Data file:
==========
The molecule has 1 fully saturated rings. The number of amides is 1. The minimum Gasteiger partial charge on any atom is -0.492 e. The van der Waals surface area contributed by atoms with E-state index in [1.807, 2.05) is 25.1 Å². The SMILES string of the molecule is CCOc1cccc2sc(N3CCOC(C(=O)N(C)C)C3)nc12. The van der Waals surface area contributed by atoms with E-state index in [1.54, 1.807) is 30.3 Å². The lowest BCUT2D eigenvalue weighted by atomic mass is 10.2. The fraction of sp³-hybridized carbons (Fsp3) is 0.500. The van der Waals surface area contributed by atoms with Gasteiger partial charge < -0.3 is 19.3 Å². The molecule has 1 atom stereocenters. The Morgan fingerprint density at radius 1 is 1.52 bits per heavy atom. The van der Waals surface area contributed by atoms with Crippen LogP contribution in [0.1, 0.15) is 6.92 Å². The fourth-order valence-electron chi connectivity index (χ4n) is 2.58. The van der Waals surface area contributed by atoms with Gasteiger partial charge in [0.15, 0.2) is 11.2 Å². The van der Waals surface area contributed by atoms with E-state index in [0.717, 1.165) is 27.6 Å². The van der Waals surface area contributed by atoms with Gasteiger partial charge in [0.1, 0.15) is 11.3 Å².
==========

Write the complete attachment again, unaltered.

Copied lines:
The molecule has 1 fully saturated rings. The number of amides is 1. The minimum Gasteiger partial charge on any atom is -0.492 e. The van der Waals surface area contributed by atoms with E-state index in [1.807, 2.05) is 25.1 Å². The SMILES string of the molecule is CCOc1cccc2sc(N3CCOC(C(=O)N(C)C)C3)nc12. The van der Waals surface area contributed by atoms with E-state index in [1.54, 1.807) is 30.3 Å². The lowest BCUT2D eigenvalue weighted by atomic mass is 10.2. The fraction of sp³-hybridized carbons (Fsp3) is 0.500. The van der Waals surface area contributed by atoms with Gasteiger partial charge < -0.3 is 19.3 Å². The molecule has 1 atom stereocenters. The Morgan fingerprint density at radius 1 is 1.52 bits per heavy atom. The van der Waals surface area contributed by atoms with Crippen LogP contribution in [0.1, 0.15) is 6.92 Å². The fourth-order valence-electron chi connectivity index (χ4n) is 2.58. The van der Waals surface area contributed by atoms with Gasteiger partial charge in [0.15, 0.2) is 11.2 Å². The van der Waals surface area contributed by atoms with E-state index in [0.717, 1.165) is 27.6 Å². The van der Waals surface area contributed by atoms with Gasteiger partial charge in [0.1, 0.15) is 11.3 Å².